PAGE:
Similarly, philosopher Bernardo Kastrup argues that consciousness is more fundamental than matter, and that “reality is essentially mental.” These are interesting and serious philosophical approaches that have not yet been mainstreamed broadly into the general public, but my sense is that among young people they are proving more attractive than the stringent materialism of boomer atheists.
Add to this the recent attention Iain McGilchrist’s work has been receiving in numerous places: Jordan Peterson’s YouTube channel, Rod Dreher’s blog, Jonathan Pageau’s Symbolic World, as well as The Big Conversation (hosted by Justin Brierly from Unbelievable) where he was in conversation with Sharon Dirckx. McGilchrist has recently published a major work: The Matter with Things, a 2-volume magnum opus stretching to 1500 pages. His project is very much in line with the themes above, although he approaches these questions from the perspective of brain science, and specifically the distinctives between the two hemispheres of the human brain.
In his conversation with Dirckx, McGilchrist concurred with the panpsychist view, stating that he believes “matter is a phase of consciousness,” and that rather than matter being prior to consciousness, that consciousness is prior to matter. He argues that this view is in harmony with many traditions that go back thousands of years.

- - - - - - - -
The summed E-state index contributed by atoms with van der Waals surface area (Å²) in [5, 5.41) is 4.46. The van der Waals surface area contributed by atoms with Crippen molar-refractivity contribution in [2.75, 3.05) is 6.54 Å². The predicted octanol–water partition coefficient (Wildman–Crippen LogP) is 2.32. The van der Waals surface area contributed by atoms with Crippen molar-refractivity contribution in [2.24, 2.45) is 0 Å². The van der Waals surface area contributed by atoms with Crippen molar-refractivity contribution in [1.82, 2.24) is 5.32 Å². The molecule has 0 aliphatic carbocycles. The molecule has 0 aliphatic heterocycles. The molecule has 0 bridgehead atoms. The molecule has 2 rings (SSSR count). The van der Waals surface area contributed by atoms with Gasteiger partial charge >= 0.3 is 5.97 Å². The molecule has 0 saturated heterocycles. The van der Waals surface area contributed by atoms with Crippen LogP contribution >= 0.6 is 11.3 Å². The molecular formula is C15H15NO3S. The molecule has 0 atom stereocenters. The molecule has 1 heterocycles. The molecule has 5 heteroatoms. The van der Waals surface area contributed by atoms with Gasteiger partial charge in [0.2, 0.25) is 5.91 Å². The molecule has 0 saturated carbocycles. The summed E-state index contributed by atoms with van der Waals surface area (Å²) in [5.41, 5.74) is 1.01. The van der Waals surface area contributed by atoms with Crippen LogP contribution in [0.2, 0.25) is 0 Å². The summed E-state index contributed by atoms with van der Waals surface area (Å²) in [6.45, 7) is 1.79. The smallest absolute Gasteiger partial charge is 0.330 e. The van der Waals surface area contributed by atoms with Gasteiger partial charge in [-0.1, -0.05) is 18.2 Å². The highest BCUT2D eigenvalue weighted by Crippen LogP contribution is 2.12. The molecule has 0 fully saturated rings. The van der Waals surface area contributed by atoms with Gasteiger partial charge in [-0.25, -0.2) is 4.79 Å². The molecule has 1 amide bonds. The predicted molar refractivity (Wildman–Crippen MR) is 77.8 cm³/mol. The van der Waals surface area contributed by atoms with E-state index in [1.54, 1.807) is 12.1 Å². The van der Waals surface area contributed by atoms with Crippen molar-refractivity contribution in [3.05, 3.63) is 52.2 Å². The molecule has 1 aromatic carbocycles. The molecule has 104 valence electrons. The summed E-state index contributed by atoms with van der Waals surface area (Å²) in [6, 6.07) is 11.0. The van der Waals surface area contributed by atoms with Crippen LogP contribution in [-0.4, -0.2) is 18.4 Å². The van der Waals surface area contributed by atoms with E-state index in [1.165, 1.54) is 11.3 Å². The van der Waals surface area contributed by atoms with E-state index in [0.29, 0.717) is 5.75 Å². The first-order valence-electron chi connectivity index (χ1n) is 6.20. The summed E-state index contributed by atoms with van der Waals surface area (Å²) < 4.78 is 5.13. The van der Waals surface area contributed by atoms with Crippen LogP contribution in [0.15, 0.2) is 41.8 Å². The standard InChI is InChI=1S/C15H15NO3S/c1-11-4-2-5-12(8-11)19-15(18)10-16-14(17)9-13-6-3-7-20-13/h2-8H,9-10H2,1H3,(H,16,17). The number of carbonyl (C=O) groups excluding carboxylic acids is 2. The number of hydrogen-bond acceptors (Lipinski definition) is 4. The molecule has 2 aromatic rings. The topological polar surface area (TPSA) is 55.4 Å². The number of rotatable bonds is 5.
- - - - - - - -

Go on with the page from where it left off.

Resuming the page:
And with the proper qualifications, perhaps we can include the Biblical tradition in that harmony. After all, the first four words of the Bible are, “In the beginning God.” Before the creation of matter, we have God, who is spirit and mind: ultimate consciousness. But important differences remain. The Creator/creation distinction is crucial to faithful theology, but is usually absent or fatally compromised in panpsychism and similar views.
Leaving Materialism for Wonder (and woo)
While Christians can and do offer their own powerful critiques of the mind-as-brain view of consciousness as well as of materialism more generally, what is interesting to me is to see the groundswell of people across different disciplines, cultures, and belief systems coming together to say, essentially: “Materialism is not sufficient to explain the world as we find it.” This is inherently re-enchanting. It is a baby step to be sure, a little nudge in the right direction, but philosophical materialism’s stranglehold on public discourse is so strong that it is a significant step.
Once you leave that stifling paradigm behind, it begins to feel like anything is possible. The world begins to feel strange and wondrous again. You stare into your child’s intelligent eyes and wonder how can this be? You rediscover the truth that life and consciousness are colossal and enchanting mysteries. It seems to me that people, including many Christians, are starved for this kind of re-enchantment, and the soaring popularity of these thinkers affirms that idea.